Soderbergh came out of nowhere to submit his first film to the Cannes Film Festival where it won the Palme d’Or, the festival’s top prize. It also won James Spader the Festival’s Best Actor award as the therapist who gets off on his female patients’ taped sex conversations. Soderbergh was nominated for a Golden Globe for his screenplay while Andie McDowall was nominated for Best Actress and Laura San Giacomo for Best Supporting Actress. Film Independent Spirit Award gave Soderbergh a win for Best Director with McDowell and San Giacomo also winning. Only Sonderbergh was nominated for an Oscar, given for his screenplay.


This superb dramatization of the life of an unemployed single mother who becomes a legal assistant and almost single-handedly brings down a California power company for polluting a city’s water supply, was one of two awards magnets that year for Soderbergh. It earned him one of two nominations for Best Director, for which he lost to himself for his direction of Traffic. The Best Actress Oscar went to Julia Roberts in the title role while Albert Finney, nominated for Best Supporting Actor for his portrayal of her boss, attorney Ed Masry, lost to Benicio Del Toro in Traffic.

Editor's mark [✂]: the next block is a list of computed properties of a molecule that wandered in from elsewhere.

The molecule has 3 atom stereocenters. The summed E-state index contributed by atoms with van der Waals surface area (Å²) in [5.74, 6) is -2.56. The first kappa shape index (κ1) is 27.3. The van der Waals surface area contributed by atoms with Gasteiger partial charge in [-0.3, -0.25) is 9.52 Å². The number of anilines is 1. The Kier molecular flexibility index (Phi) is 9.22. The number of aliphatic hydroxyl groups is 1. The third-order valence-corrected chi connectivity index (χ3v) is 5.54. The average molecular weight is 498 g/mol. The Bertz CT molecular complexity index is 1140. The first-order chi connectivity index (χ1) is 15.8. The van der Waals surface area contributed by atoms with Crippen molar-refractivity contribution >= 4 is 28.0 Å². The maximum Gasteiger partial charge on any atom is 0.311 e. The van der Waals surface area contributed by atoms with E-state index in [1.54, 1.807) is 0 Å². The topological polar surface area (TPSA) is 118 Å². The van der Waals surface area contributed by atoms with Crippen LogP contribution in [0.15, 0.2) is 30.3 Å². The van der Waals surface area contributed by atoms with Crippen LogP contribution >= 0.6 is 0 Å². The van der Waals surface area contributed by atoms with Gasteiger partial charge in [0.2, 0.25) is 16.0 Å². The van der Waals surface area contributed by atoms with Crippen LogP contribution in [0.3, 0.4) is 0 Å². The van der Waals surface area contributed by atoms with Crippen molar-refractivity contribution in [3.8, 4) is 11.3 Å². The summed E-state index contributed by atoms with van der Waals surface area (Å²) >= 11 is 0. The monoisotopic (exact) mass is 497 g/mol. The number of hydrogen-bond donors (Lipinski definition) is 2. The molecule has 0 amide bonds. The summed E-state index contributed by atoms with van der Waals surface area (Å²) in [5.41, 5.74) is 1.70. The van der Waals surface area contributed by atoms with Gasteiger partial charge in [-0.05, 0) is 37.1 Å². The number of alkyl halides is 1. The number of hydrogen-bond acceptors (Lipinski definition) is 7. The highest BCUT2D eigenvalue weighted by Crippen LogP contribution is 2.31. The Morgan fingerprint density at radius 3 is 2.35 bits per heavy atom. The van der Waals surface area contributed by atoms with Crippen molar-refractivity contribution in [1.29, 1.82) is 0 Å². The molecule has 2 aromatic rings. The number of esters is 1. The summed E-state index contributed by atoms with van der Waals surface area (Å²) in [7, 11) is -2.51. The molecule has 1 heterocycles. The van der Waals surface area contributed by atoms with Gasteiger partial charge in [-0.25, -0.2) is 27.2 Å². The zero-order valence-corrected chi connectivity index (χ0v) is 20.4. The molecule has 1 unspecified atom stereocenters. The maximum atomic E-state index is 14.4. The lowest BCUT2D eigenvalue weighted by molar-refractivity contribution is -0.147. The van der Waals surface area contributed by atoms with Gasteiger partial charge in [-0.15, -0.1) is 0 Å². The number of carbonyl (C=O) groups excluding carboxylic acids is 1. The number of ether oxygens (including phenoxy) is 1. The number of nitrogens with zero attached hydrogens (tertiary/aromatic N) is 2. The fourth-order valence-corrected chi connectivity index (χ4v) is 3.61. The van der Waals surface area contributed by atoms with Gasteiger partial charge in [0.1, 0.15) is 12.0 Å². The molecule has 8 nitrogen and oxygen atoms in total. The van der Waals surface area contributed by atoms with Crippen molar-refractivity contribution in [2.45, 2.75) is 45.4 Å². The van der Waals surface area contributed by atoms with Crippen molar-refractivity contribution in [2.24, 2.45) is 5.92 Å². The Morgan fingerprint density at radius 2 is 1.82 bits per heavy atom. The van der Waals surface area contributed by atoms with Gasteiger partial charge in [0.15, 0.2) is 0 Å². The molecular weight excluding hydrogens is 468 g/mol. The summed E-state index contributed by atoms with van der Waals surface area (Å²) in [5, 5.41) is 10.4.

TRAFFIC (2000)

Based on the 1989 British mini-series, Traffik, with the setting changed from Germany, England and Pakistan to the U.S. and Mexico, this film about drug trafficking was an even more critically acclaimed film than the same year’s Erin Brockovich making Soderbergh the first director since Michael Curtiz in 1938 to be nominated for Oscars for Best Director for two films in the same year. He won for this as did Benicio del Toro as a Mexican cop for Best Supporting Actor, Stehen Gaghan for Best Adapted Screenplay and Stephen Mirrione for Best Film Editing, losing only Best Picture among its five nominations.


Based on scientific fact, this eerily prescient thriller featured many characteristics with the COVID-19 virus that raged in 2020. At the end of 2019, the film was 270th in popularity in the Warner Bros, catalogue. By March 2020 it was second only to the Harry Potter films. The film’s all-star cast is headed by Oscar winners Matt Damon, Gwyneth Paltrow, Kate Winslet, and Marion Cottiard and nominees Laurence Fishburne, Elliott Gould, John Hawkes, Jude Law, and Bryan Cranston. Damon, Winslet, Cottilard, Fishburne and Jennifer Ehle filmed a Public Service Announcement on COVID-19 on March 27, 2020.


Submitted to Cannes by Soderbergh, the film was released theatrically outside of the U.S. where it was presented on HBO. Nominated for 15 Emmys, it won 11 including one for Soderbergh for his direction and one for Michael Douglas as Liberace. Soderbergh was also nominated for Best Cinematography under his pseudonym of Peter Andrews. Matt Damon and Scott Bakula were nominated for their supporting performances. Also featured in the cast were Dan Aykroyd, Rob Lowe, Nicky Katt, Anthony Crivello and Debbie Reynolds in her last on-screen performance as Liberace’s mother.


  • Sex, Lies, and Videotape (1989) – nominated – Best Original Screenplay
  • Erin Brockovich (2000) – nominated – Best Original Director
  • Traffic (1976) – Oscar – Best Director